Responsible Solidarity: An Appeal to the Public on the Matter of Iran
| June 26, 2009
The author urges us to stand against the violence threatening the masses of protesters in Iran, but to insist that our leaders not infringe on Iranian sovereignty—as has happened in the past. Her commentary is based on a speech she delivered on Tuesday at San Francisco City Hall.
This past week we have seen a mass movement in Iran remarkable in its attempt to protest peacefully against voting results they believe may be fraudulent. It is yet to be determined the extent of election irregularities, but what is clear is that the Iranian people by and large do not trust the results and are demanding justice. This is reasonable and something we should support regardless of our political persuasions and beliefs.
However, this is no longer a simple matter of a disputed election. What we have been witnessing are human rights violations—gross acts of violence that cannot be tolerated.
I appreciate and respect President Obama's gesture of non-intervention; it is not only an indication of his reluctance to repeat a violent history of U.S. involvement in Iranian affairs, it is also a bold move in support of the Iranian people and a statement of confidence in the movement and the ability of the Islamic Republic to respond responsibly. I applaud his even stronger condemnation later in the week. But I am saddened by those politicians who choose to take advantage of these sensitive circumstances to further political agendas that serve to do nothing but muddy the waters. Such disgusting acts of opportunism make me afraid to ask my own government for their assistance.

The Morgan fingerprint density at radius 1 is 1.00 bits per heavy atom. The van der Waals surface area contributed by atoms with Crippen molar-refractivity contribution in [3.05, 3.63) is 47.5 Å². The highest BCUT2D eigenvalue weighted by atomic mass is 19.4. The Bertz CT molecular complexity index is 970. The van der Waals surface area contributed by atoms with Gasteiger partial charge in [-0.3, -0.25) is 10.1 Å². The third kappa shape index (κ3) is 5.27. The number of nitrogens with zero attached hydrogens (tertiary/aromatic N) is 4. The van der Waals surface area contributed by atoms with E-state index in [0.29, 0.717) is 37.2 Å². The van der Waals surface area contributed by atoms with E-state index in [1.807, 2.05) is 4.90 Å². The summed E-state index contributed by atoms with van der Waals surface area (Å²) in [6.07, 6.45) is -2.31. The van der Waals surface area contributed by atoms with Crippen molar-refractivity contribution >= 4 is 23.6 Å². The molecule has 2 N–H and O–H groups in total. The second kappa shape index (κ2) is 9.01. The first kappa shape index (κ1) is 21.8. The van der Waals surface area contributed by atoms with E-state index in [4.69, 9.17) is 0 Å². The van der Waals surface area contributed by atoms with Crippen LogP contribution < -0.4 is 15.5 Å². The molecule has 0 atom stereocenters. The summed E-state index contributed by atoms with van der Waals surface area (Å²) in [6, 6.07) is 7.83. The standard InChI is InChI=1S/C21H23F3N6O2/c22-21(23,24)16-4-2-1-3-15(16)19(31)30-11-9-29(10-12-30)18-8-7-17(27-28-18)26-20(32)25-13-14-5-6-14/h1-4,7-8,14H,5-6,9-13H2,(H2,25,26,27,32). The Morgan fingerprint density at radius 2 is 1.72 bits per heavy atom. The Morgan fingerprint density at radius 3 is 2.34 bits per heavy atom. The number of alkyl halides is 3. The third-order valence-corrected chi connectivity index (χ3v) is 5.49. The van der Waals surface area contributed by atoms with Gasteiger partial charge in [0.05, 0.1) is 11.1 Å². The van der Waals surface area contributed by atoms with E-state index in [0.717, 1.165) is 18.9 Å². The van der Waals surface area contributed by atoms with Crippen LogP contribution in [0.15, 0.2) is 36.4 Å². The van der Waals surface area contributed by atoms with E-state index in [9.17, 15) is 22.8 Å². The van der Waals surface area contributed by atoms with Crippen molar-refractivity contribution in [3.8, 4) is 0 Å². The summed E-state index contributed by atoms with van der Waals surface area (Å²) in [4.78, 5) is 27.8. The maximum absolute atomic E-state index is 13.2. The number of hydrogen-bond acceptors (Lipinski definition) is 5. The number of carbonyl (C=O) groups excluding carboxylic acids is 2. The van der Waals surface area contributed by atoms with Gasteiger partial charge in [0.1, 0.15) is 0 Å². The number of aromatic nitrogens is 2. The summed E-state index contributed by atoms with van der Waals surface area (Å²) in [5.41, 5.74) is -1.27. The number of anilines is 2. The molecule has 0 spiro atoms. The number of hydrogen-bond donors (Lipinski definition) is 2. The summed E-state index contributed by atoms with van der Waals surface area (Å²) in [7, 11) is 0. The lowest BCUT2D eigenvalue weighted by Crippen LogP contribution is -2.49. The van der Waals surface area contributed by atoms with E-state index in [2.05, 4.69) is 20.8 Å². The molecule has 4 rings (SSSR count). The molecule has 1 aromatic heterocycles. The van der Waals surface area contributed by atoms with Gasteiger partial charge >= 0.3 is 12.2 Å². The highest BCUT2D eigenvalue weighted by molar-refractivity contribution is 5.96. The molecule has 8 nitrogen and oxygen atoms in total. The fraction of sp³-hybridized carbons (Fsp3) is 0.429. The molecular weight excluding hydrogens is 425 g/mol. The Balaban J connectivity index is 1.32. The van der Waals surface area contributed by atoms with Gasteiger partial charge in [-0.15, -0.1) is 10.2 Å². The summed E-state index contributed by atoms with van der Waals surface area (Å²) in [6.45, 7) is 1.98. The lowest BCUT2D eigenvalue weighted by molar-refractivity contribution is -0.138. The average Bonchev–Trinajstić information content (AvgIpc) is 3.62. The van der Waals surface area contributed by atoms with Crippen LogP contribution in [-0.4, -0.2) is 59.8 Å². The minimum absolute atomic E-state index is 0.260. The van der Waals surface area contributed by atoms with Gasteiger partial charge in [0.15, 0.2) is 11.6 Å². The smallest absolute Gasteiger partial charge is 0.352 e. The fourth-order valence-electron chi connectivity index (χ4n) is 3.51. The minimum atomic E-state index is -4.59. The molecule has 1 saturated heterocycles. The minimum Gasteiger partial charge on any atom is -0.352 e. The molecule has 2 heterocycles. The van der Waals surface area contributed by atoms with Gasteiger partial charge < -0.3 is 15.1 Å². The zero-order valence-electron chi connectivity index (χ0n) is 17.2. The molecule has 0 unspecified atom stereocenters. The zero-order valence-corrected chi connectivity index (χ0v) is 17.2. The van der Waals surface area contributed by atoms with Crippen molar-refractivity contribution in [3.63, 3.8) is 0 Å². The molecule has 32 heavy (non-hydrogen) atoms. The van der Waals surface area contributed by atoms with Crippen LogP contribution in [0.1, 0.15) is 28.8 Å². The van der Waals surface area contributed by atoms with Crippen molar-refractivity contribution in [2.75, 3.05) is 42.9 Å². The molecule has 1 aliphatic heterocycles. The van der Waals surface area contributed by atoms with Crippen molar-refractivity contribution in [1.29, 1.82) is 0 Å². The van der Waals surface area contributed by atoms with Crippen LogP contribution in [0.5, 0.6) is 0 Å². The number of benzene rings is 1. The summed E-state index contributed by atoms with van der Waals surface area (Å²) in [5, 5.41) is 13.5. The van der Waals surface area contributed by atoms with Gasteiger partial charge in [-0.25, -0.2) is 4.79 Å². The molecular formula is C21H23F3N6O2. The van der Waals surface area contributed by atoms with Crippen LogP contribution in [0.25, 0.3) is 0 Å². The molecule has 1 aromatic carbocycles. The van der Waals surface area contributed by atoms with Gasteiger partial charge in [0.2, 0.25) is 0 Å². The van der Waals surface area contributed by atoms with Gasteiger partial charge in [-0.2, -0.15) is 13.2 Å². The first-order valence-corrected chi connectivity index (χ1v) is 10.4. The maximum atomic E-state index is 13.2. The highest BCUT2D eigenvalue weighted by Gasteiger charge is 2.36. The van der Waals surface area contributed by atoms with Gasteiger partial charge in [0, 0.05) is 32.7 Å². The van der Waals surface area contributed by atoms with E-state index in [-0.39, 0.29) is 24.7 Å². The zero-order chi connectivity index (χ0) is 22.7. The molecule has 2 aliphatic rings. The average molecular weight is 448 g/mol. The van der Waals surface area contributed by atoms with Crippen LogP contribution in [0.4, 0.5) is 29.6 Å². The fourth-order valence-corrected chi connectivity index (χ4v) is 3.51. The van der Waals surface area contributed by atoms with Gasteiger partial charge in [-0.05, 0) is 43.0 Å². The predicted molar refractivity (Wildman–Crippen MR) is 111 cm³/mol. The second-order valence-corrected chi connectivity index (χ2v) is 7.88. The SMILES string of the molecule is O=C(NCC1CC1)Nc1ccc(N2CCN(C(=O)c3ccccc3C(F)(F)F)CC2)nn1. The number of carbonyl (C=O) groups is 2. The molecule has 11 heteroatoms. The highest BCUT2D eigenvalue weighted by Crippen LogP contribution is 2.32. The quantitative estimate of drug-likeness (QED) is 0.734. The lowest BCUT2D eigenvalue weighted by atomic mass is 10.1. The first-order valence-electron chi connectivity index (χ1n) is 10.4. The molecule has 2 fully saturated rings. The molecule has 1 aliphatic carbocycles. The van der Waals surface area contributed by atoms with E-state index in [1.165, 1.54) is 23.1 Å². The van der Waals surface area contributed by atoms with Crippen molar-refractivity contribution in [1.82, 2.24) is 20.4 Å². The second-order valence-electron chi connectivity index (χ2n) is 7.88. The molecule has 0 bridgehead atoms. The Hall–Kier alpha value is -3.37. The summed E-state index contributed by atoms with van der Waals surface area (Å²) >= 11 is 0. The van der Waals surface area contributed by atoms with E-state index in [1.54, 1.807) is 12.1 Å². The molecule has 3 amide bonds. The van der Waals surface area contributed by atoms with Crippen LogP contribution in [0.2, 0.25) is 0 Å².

So now I do not wish to appeal to our governments; I wish to appeal to the people in our governments, the Ross Mir Karimi’s (member of the San Francisco Board of Supervisors and leader in the Iranian-American community) who are willing to take a stand against violence without strings attached. I wish to appeal to the artists, writers, musicians, students, teachers, mothers, fathers and everyone in between.
To you, I say: I have read and seen that pictures of Prime Minister Mossadegh have been emerging among protestors. The democratically elected Mossadegh, who was deposed in 1953 by a U.S. and British coup, coined “Operation Ajax” by the CIA, represents a message loud and clear from the Iranian people: Democracy, yes. Intervention, no.
Interventions into Iranian domestic affairs over the last few decades have come in the form of ongoing sanctions that have devastated the very people we are publicly supporting today. Continued interventions in the form of covert operations are what led to the mass social unrest and dissatisfaction that brought the Islamic Republic to power in the first place. This is the seed of Iranian distrust for such foreign governments.
And yet despite all of this, the people of Iran do not forget what the United States has stood for, for better or for worse and despite its actions to the contrary. They remind us of what it means to clutch with your life that thing called freedom.